Hi all,
I'm writing a short function as follows, but I'm not able to find a suitable type signature for `go'. It uses Numeric.LinearAlgebra from hmatrix. -- | Map each element in a vector to vectors and thus form a matrix -- | row by row mapVecToMat :: (Element a, Element b) => (a -> Vector b) -> Vector a -> Matrix b mapVecToMat f v = fromRows $ go (d - 1) [] where d = dim v go :: Element b => Int -> [Vector b] -> [Vector b] go 0 vs = f (v @> 0) : vs go !j !vs = go (j - 1) (f (v @> j) : vs) If I give the type signature to go as this, I got the following error Couldn't match expected type `b1' against inferred type `b' `b1' is a rigid type variable bound by the type signature for `go' at test.hs:36:20 `b' is a rigid type variable bound by the type signature for `mapVecToMat' at test.hs:31:35 Expected type: Vector b1 Inferred type: Vector b In the first argument of `(:)', namely `f (v @> 0)' In the expression: f (v @> 0) : vs So what is this rigid type variable all about and what is correct type of the function `go'? Thanks in advance, X-Y -- c/* __o/* <\ * (__ */\ < _______________________________________________ Haskell-Cafe mailing list [hidden email] http://www.haskell.org/mailman/listinfo/haskell-cafe |
On Mon, Jun 23, 2008 at 3:26 AM, Xiao-Yong Jin <[hidden email]> wrote:
> Hi all, > > I'm writing a short function as follows, but I'm not able to > find a suitable type signature for `go'. It uses > Numeric.LinearAlgebra from hmatrix. > > > -- | Map each element in a vector to vectors and thus form a matrix > -- | row by row > mapVecToMat :: (Element a, Element b) => > (a -> Vector b) -> Vector a -> Matrix b > mapVecToMat f v = fromRows $ go (d - 1) [] > where > d = dim v > go :: Element b => Int -> [Vector b] -> [Vector b] > go 0 vs = f (v @> 0) : vs > go !j !vs = go (j - 1) (f (v @> j) : vs) If you want to give a type signature for 'go', you need a GHC extension called ScopeTypeVariables (IIRC). The problem is that the 'b' in the signature of mapVecToMat is not the same b as the one in 'go'. With this extension, you can put those variables into scope for the body of the definition using explicit 'forall' quantifiers: mapVecToMat :: forall a b. (Element a, Element b) => (a -> Vector b) -> Vector a -> Matrix b -- rest as before But the Element b constraint is redundant in the signature of 'go', since that constraint is already in place by the above signature. As far as I can tell, giving an explicit signature for 'go' is not possible without this extension. Luke _______________________________________________ Haskell-Cafe mailing list [hidden email] http://www.haskell.org/mailman/listinfo/haskell-cafe |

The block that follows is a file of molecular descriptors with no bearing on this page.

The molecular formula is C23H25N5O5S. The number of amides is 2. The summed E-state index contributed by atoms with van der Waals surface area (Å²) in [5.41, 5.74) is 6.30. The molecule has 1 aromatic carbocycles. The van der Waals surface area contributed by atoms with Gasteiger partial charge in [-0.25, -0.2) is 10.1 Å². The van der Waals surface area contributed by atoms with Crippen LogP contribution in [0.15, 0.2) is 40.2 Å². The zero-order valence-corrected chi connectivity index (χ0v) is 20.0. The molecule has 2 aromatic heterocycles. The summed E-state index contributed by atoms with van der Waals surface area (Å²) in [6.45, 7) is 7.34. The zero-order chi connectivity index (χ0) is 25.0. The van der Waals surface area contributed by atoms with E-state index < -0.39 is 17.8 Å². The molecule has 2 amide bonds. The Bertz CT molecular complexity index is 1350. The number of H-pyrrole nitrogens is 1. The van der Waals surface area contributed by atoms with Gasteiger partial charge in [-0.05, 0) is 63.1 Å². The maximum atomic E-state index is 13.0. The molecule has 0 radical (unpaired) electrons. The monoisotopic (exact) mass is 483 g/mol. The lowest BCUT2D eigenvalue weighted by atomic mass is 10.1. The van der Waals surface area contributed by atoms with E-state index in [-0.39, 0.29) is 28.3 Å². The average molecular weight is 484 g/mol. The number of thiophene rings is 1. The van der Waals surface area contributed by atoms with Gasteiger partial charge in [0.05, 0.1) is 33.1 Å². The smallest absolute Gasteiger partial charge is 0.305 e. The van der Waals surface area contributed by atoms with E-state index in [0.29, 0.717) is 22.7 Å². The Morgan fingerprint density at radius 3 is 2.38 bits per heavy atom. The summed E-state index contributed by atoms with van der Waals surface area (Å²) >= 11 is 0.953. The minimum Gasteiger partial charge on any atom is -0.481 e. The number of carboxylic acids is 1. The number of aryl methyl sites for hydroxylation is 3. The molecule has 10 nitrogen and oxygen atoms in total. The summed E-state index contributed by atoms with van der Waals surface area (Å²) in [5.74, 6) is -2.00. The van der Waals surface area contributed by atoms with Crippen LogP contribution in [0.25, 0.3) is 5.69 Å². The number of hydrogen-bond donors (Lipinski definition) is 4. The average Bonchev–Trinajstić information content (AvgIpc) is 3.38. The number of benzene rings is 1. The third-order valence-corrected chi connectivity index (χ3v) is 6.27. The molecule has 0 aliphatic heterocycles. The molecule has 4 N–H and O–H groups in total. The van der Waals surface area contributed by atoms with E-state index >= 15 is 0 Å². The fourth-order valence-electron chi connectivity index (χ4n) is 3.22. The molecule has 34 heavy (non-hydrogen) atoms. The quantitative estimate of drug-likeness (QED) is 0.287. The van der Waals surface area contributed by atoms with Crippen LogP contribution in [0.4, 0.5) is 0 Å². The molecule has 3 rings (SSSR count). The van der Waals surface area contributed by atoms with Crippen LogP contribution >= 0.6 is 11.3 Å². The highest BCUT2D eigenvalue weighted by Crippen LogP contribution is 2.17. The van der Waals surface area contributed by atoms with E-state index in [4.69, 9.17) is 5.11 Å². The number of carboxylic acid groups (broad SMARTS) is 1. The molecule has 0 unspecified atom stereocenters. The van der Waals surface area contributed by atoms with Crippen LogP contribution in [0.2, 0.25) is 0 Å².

On Mon, Jun 23, 2008 at 5:58 AM, Luke Palmer <[hidden email]> wrote:
> On Mon, Jun 23, 2008 at 3:26 AM, Xiao-Yong Jin <[hidden email]> wrote: >> Hi all, >> >> I'm writing a short function as follows, but I'm not able to >> find a suitable type signature for `go'. It uses >> Numeric.LinearAlgebra from hmatrix. >> >> >> -- | Map each element in a vector to vectors and thus form a matrix >> -- | row by row >> mapVecToMat :: (Element a, Element b) => >> (a -> Vector b) -> Vector a -> Matrix b >> mapVecToMat f v = fromRows $ go (d - 1) [] >> where >> d = dim v >> go :: Element b => Int -> [Vector b] -> [Vector b] >> go 0 vs = f (v @> 0) : vs >> go !j !vs = go (j - 1) (f (v @> j) : vs) > > If you want to give a type signature for 'go', you need a GHC > extension called ScopeTypeVariables (IIRC). I was indeed correct on the name of this extension, but it would be no help to you to know this since I made a typo :-) The extension is called ScopedTypeVaraibles. You probably already know that this can be enabled with: {-# LANGUAGE ScopedTypeVariables #-} Luke _______________________________________________ Haskell-Cafe mailing list [hidden email] http://www.haskell.org/mailman/listinfo/haskell-cafe |
In reply to this post by Xiao-Yong Jin-2
To answer the question in the subject: